The defense attorney for a Baltimore pastor accused of hiring a hit man to kill a blind and mentally disabled man for life insurance money said at least two other disabled people whose policies listed the suspect as a beneficiary had died, though their deaths were the result of natural causes and the policies had been canceled before their deaths.
The attorney made his remarks shortly after Kevin Jerome Pushia, 32, was ordered held without bond in a court appearance Tuesday.
Pushia, of the 4500 block of Parkside Place, has been charged with nine counts, including first-degree murder, in the death of Lemuel Wallace, who lived in a Pikesville group home affiliated with the Arc of Baltimore. Wallace was found shot to death in Leakin Park in February.
Pushia worked for four months as an operations manager at the home where Wallace lived. Police detectives said Pushia told them he paid someone $50,000 to have Wallace killed.
A second man, James Omar Clea, was arrested Saturday in South Carolina and is accused of introducing Pushia to the alleged hit man.
Police said an investigation continues into whether Pushia is responsible for or was orchestrating other deaths. Authorities would not comment on defense attorney Russell Neverdon's claim that Pushia was not involved with the deaths of two others whose policies at one time listed Pushia as a beneficiary.
"There has been no harm, or attempts to bring about harm" to others, Neverdon said.
Steve Morgan, executive director for the Arc of Baltimore, said his organization is cooperating with police to determine whether those who died were residents of Arc group homes.
"We are giving police the names of any and all people Kevin Pushia may have come in contact with, as well as anybody that has passed away recently," Morgan said. "We consider that an important part of our ongoing efforts to allay any fears our clients or families or staff members may have."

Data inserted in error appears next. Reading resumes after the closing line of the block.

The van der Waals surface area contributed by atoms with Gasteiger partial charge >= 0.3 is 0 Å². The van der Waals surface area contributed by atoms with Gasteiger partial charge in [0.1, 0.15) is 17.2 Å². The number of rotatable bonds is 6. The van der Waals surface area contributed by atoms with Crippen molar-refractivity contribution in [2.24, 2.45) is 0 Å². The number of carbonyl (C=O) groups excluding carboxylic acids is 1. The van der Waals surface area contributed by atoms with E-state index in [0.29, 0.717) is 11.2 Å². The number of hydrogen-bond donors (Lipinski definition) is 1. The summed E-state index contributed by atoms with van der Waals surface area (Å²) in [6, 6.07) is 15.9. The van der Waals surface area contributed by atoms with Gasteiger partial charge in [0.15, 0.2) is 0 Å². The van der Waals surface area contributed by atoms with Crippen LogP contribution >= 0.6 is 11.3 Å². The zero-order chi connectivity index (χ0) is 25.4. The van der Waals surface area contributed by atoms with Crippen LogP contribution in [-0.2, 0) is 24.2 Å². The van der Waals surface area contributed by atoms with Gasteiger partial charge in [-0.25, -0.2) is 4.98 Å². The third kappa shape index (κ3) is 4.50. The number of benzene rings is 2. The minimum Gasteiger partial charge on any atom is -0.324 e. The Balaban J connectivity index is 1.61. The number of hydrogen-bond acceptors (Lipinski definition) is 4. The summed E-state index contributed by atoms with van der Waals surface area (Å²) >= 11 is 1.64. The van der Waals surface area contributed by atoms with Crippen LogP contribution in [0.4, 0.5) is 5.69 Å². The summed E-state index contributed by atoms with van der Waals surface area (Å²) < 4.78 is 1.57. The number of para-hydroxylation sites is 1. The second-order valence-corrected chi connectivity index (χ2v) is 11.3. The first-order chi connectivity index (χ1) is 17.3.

Pushia appeared in Baltimore District Court on Tuesday afternoon via a television monitor. Neverdon argued that Pushia should be released on bail, noting that he had no prior criminal record and has strong ties to the community.
In addition to his involvement in the ministry since his teens, police are investigating information that Pushia might have worked at as many as four area homes that serve adults with disabilities. Detectives planned to interview officials at a Hunt Valley-based network of group homes where Pushia worked for 13 years as an overnight caretaker.
Pushia cared for two foster children who were removed from his home two weeks ago, according to state Department of Human Resources spokeswoman Nancy Lineman. Pushia became a foster parent through a private agency after his application with Baltimore City had been denied, she said.
A former recruitment director for the Arc of Baltimore also said she had raised questions about Pushia's hiring. Ronda Evans said Pushia was rushed through the hiring process after his application was hand-delivered to her by a supervisor. Though Pushia cleared a background check, Evans said, she had concerns about his experience and saw that Pushia had several civil matters in the local court system that raised red flags.
Morgan, executive director of the Arc, said the organization has "clear standards" and several layers of screening for potential employees.
"Certainly, there are times when we need to fill positions as expeditiously as possible, but we never bypass or shortcut those pre-employment requirements," Morgan said, adding that Pushia's hiring "followed the normal path."